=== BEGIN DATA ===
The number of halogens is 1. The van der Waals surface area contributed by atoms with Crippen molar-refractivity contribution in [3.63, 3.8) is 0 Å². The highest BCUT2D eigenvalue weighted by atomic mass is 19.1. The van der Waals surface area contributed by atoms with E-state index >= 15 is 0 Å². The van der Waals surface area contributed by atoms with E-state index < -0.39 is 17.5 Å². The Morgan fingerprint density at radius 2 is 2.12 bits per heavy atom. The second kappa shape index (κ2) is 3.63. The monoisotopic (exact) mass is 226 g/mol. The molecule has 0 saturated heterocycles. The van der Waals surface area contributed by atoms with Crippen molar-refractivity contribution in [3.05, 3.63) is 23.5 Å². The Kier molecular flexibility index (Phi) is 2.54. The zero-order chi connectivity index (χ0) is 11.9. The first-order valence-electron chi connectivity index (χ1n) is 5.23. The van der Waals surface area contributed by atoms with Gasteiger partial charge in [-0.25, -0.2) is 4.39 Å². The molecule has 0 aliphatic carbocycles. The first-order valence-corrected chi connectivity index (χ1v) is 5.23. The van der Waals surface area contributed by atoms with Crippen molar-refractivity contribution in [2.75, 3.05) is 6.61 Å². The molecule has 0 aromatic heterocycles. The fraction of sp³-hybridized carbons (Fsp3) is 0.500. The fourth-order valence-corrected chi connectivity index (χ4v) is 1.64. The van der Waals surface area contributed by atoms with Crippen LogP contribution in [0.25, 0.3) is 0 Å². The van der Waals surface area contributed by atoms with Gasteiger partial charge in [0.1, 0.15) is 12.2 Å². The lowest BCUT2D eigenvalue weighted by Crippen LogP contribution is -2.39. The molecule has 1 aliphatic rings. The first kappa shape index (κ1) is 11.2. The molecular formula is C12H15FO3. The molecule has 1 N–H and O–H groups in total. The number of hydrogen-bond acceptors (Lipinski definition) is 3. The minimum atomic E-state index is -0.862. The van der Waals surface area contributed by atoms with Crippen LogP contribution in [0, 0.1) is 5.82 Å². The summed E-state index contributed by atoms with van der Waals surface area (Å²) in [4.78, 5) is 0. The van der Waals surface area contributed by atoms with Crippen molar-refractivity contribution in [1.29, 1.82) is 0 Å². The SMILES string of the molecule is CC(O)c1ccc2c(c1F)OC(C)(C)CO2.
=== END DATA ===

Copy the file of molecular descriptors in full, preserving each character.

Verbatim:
The number of halogens is 1. The van der Waals surface area contributed by atoms with Crippen molar-refractivity contribution in [3.63, 3.8) is 0 Å². The highest BCUT2D eigenvalue weighted by atomic mass is 19.1. The van der Waals surface area contributed by atoms with E-state index >= 15 is 0 Å². The van der Waals surface area contributed by atoms with E-state index < -0.39 is 17.5 Å². The Morgan fingerprint density at radius 2 is 2.12 bits per heavy atom. The second kappa shape index (κ2) is 3.63. The monoisotopic (exact) mass is 226 g/mol. The molecule has 0 saturated heterocycles. The van der Waals surface area contributed by atoms with Crippen molar-refractivity contribution in [3.05, 3.63) is 23.5 Å². The Kier molecular flexibility index (Phi) is 2.54. The zero-order chi connectivity index (χ0) is 11.9. The first-order valence-electron chi connectivity index (χ1n) is 5.23. The van der Waals surface area contributed by atoms with Gasteiger partial charge in [-0.25, -0.2) is 4.39 Å². The molecule has 0 aliphatic carbocycles. The first-order valence-corrected chi connectivity index (χ1v) is 5.23. The van der Waals surface area contributed by atoms with Crippen molar-refractivity contribution in [2.75, 3.05) is 6.61 Å². The molecule has 0 aromatic heterocycles. The fraction of sp³-hybridized carbons (Fsp3) is 0.500. The fourth-order valence-corrected chi connectivity index (χ4v) is 1.64. The van der Waals surface area contributed by atoms with Crippen LogP contribution in [0.25, 0.3) is 0 Å². The van der Waals surface area contributed by atoms with Gasteiger partial charge in [0.1, 0.15) is 12.2 Å². The lowest BCUT2D eigenvalue weighted by Crippen LogP contribution is -2.39. The molecule has 1 aliphatic rings. The first kappa shape index (κ1) is 11.2. The molecular formula is C12H15FO3. The molecule has 1 N–H and O–H groups in total. The number of hydrogen-bond acceptors (Lipinski definition) is 3. The minimum atomic E-state index is -0.862. The van der Waals surface area contributed by atoms with Crippen LogP contribution in [0, 0.1) is 5.82 Å². The summed E-state index contributed by atoms with van der Waals surface area (Å²) in [4.78, 5) is 0. The van der Waals surface area contributed by atoms with Crippen molar-refractivity contribution in [1.29, 1.82) is 0 Å². The SMILES string of the molecule is CC(O)c1ccc2c(c1F)OC(C)(C)CO2.